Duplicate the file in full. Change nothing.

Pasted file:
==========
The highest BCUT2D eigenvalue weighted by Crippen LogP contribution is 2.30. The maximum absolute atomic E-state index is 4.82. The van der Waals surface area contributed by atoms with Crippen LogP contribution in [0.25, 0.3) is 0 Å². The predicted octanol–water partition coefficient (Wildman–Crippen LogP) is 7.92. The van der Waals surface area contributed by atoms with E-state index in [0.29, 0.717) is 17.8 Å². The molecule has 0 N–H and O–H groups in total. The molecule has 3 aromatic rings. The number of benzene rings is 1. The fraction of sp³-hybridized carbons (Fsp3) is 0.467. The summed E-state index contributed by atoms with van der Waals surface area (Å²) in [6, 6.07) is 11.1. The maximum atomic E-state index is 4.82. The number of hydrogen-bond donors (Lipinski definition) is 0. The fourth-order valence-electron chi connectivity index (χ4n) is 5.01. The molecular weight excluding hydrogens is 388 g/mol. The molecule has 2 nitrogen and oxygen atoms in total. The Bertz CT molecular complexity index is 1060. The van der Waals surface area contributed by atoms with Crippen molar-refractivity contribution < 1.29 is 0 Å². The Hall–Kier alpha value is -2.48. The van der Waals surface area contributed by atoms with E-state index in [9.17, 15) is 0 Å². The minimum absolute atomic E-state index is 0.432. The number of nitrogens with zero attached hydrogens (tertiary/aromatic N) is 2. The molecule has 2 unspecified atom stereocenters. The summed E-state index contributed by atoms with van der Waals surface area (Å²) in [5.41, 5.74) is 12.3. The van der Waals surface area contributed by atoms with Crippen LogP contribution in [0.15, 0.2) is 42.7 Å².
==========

The highest BCUT2D eigenvalue weighted by Crippen LogP contribution is 2.30. The maximum absolute atomic E-state index is 4.82. The van der Waals surface area contributed by atoms with Crippen LogP contribution in [0.25, 0.3) is 0 Å². The predicted octanol–water partition coefficient (Wildman–Crippen LogP) is 7.92. The van der Waals surface area contributed by atoms with E-state index in [0.29, 0.717) is 17.8 Å². The molecule has 0 N–H and O–H groups in total. The molecule has 3 aromatic rings. The number of benzene rings is 1. The fraction of sp³-hybridized carbons (Fsp3) is 0.467. The summed E-state index contributed by atoms with van der Waals surface area (Å²) in [6, 6.07) is 11.1. The maximum atomic E-state index is 4.82. The number of hydrogen-bond donors (Lipinski definition) is 0. The fourth-order valence-electron chi connectivity index (χ4n) is 5.01. The molecular weight excluding hydrogens is 388 g/mol. The molecule has 2 nitrogen and oxygen atoms in total. The Bertz CT molecular complexity index is 1060. The van der Waals surface area contributed by atoms with Crippen molar-refractivity contribution < 1.29 is 0 Å². The Hall–Kier alpha value is -2.48. The van der Waals surface area contributed by atoms with E-state index in [9.17, 15) is 0 Å². The minimum absolute atomic E-state index is 0.432. The number of nitrogens with zero attached hydrogens (tertiary/aromatic N) is 2. The molecule has 2 unspecified atom stereocenters. The summed E-state index contributed by atoms with van der Waals surface area (Å²) in [5.41, 5.74) is 12.3. The van der Waals surface area contributed by atoms with Crippen LogP contribution in [0.15, 0.2) is 42.7 Å².